Dear Editor,

We thank Dr. Tobin et al. for their comments [1] in response to our letter [2].

At this time of uncertainty, clinicians turn to experts and opinion leaders for advice on how to best manage a patient afflicted by a new and complex disease which affects primarily—but not exclusively—the respiratory system. Under the strains of pandemic practice, everyone is trying hard; clinicians must strike a sensitive and difficult balance in managing a relentless caseload with the limited (if not inadequate) resources at their disposal.

In the midst of early applause by the general public and intense scrutiny by healthcare systems and governments—it is clear that there has been wide variability in the provision of care for patients of similar severity affected by COVID-19. When all answers are in, is quite possible that some of the initial applause will turn eventually into fault-finding and condemnation.

In this context, it is very well to “sit on the fence” and from there launch darts of judgment at those who are trying to express a particular view, as long as these contestations help clinicians in their decision-making.

Yet, it seems to us that most of the arguments, counter-arguments, attempts to correct, disparage and set-the-record-straight expressed by Tobin et al. [1] are aimed, not so much at the worth or fault of the arguments per se, but at their proponents—namely, us. This impression stems from the observation that among the avalanche of articles published since January 2020, which contain a wide spectrum of opinions (as should be expected when the evidence is patchy and apparently inconsistent), none beside our own have received such an exacting response. Leaving aside these reflections, other considerations need to be brought to the fore: the quibbling and partial nature of the objections raised.

When trying to piece together the pathophysiology of this unfamiliar entity, to this point we have had to rely on fragmentary evidence, logic and scientific intuition. It is not difficult to imagine that to the ideas and examples we report in our manuscripts, Dr Tobin—or anyone else—will be able to find exceptions and contradicting evidence. The scientific literature is full of such examples. Anyone can do the same—if they simply wish to abrogate a point of view.

All intensivists know with certainty that invasive mechanical ventilation may be life-saving. No one proposes otherwise. Yet, we should not be criticized when we suggest that Tobin and co-authors had expressed views that premature intubation in this COVID context is “fatal”. For example, recently in the American Journal of Respiratory and Critical Care Medicine, we can find: “the surest way to increase COVID-19 mortality is the liberal use of intubation and mechanical ventilation” [3]. Clearly, the meaning and interpretation of the word “liberal” in this context is wide-ranging. However, the contention that mechanical ventilation is “the surest way to increase COVID-19 mortality” – is not supported by clinical data and therefore, once again such a statement is yet to be proved or disproved. Our detractors failed to note that we had focused our recommendations for early intervention on those patients who continue (or intensify) vigorously labored breathing with less invasive therapy.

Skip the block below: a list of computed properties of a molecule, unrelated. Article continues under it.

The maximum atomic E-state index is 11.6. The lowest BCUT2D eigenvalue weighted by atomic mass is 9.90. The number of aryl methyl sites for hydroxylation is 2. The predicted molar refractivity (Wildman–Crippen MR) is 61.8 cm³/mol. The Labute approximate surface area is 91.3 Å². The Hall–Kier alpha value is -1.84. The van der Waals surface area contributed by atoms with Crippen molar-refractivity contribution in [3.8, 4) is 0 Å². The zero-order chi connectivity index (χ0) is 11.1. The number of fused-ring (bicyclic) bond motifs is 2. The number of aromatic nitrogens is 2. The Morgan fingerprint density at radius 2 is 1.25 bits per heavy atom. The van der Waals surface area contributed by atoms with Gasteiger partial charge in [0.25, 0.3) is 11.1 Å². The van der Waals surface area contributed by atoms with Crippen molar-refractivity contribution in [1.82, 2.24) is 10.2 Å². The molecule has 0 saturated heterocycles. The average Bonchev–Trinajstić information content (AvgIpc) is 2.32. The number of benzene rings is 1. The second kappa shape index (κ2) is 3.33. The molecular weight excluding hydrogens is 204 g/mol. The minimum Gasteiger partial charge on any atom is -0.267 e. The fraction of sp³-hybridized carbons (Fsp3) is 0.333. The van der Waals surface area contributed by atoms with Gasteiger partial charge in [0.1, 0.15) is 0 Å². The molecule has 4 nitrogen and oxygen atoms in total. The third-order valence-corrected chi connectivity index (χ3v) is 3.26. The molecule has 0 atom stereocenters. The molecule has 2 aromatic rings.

Another example is provided when Tobin et al. say “Patients with acute severe asthma develop large pleural pressure swings, yet autopsy studies in patients dying because of status asthmaticus are remarkable for the absence of pulmonary edema” [1]. It is unfortunate that in the study quoted, the main histological characteristics—as the title of that paper suggests, “… reference to changes in the BRONCHIAL mucosa” [4]. Indeed, almost 2 decades later another uncited paper from a prominent journal reported edematous lungs in children with severe asthma [5]. It seems, therefore, that the strong breathing efforts of asthma as well as those during upper airways obstruction promote “negative pressure pulmonary oedema”. Similar hydrostatic forces are at work during labored breathing in the fluid-permeable lungs of COVID-19.

We agree that at present, worsening of a chest X-ray cannot be linked directly to P-SILI [1]; however, results of the recently published study by Tonelli [6] is mechanistically consistent with the hypothesis we have been trying to advance [2]. The tidal volumes and pressures during NIV are too variable and too influenced by the integrity of the interface seal to definitively support or disprove P-SILI. Ethics dictate that there can be no ‘experimentum crucis’ of deliberate iatrogenic injury, as seems to be requested from us by our critics.

We do not wish to maintain ongoing arguments with Tobin et al. [1]—who we respect as clinicians and scientists who have greatly contributed to the advancement of critical care. Nonetheless, readers do need to objectively consider the merit of such arguments and our response to them. By doing so, hopefully they may reconcile those that square best with their own clinical experience until these important management issues are definitively resolved.

Surely, we are entitled to put forward a hypothesis to the scientific community without meeting the same unremitting finger wagging response in a time of uncertainty that demands that we choose the most logical approach to clinical problems we cannot ignore. We are left with the same conclusion: to prove and disprove something is the basis of scientific progress. It is possible, then, that future data will disprove the non-existence of spontaneously induced lung injury or prove the tragic consequences of ignoring it.